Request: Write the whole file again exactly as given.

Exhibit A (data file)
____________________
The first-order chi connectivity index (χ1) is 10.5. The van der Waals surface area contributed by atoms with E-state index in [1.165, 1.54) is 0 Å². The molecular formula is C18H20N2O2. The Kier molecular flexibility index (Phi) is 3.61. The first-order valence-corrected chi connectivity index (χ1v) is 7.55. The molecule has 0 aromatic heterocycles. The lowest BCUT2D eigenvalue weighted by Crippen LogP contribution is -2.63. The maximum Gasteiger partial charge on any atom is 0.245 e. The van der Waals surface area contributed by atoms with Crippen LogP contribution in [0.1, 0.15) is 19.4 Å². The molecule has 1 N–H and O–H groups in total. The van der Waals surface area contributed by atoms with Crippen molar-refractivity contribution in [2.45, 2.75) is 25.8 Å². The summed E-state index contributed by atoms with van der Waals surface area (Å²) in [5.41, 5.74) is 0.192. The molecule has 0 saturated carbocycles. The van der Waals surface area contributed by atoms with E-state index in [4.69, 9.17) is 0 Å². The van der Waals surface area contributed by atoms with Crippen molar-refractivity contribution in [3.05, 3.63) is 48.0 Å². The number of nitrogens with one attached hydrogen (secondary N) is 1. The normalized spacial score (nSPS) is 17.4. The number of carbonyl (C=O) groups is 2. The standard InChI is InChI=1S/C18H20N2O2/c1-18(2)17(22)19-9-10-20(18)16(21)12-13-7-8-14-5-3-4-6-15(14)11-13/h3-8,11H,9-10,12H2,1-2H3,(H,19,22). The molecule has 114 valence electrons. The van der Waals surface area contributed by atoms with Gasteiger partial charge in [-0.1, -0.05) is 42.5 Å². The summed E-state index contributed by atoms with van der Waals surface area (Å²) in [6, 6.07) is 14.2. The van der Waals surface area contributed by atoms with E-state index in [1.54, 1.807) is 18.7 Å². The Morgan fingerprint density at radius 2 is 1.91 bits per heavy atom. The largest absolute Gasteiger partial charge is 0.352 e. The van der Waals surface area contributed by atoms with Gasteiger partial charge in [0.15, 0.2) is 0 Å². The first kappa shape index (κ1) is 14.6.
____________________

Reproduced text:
The first-order chi connectivity index (χ1) is 10.5. The van der Waals surface area contributed by atoms with E-state index in [1.165, 1.54) is 0 Å². The molecular formula is C18H20N2O2. The Kier molecular flexibility index (Phi) is 3.61. The first-order valence-corrected chi connectivity index (χ1v) is 7.55. The molecule has 0 aromatic heterocycles. The lowest BCUT2D eigenvalue weighted by Crippen LogP contribution is -2.63. The maximum Gasteiger partial charge on any atom is 0.245 e. The van der Waals surface area contributed by atoms with Crippen LogP contribution in [0.1, 0.15) is 19.4 Å². The molecule has 1 N–H and O–H groups in total. The van der Waals surface area contributed by atoms with Crippen molar-refractivity contribution in [2.45, 2.75) is 25.8 Å². The summed E-state index contributed by atoms with van der Waals surface area (Å²) in [5.41, 5.74) is 0.192. The molecule has 0 saturated carbocycles. The van der Waals surface area contributed by atoms with E-state index in [4.69, 9.17) is 0 Å². The van der Waals surface area contributed by atoms with Crippen molar-refractivity contribution in [3.05, 3.63) is 48.0 Å². The number of nitrogens with one attached hydrogen (secondary N) is 1. The normalized spacial score (nSPS) is 17.4. The number of carbonyl (C=O) groups is 2. The standard InChI is InChI=1S/C18H20N2O2/c1-18(2)17(22)19-9-10-20(18)16(21)12-13-7-8-14-5-3-4-6-15(14)11-13/h3-8,11H,9-10,12H2,1-2H3,(H,19,22). The molecule has 114 valence electrons. The van der Waals surface area contributed by atoms with Gasteiger partial charge in [-0.1, -0.05) is 42.5 Å². The summed E-state index contributed by atoms with van der Waals surface area (Å²) in [6, 6.07) is 14.2. The van der Waals surface area contributed by atoms with E-state index in [1.54, 1.807) is 18.7 Å². The Morgan fingerprint density at radius 2 is 1.91 bits per heavy atom. The largest absolute Gasteiger partial charge is 0.352 e. The van der Waals surface area contributed by atoms with Gasteiger partial charge in [0.15, 0.2) is 0 Å². The first kappa shape index (κ1) is 14.6.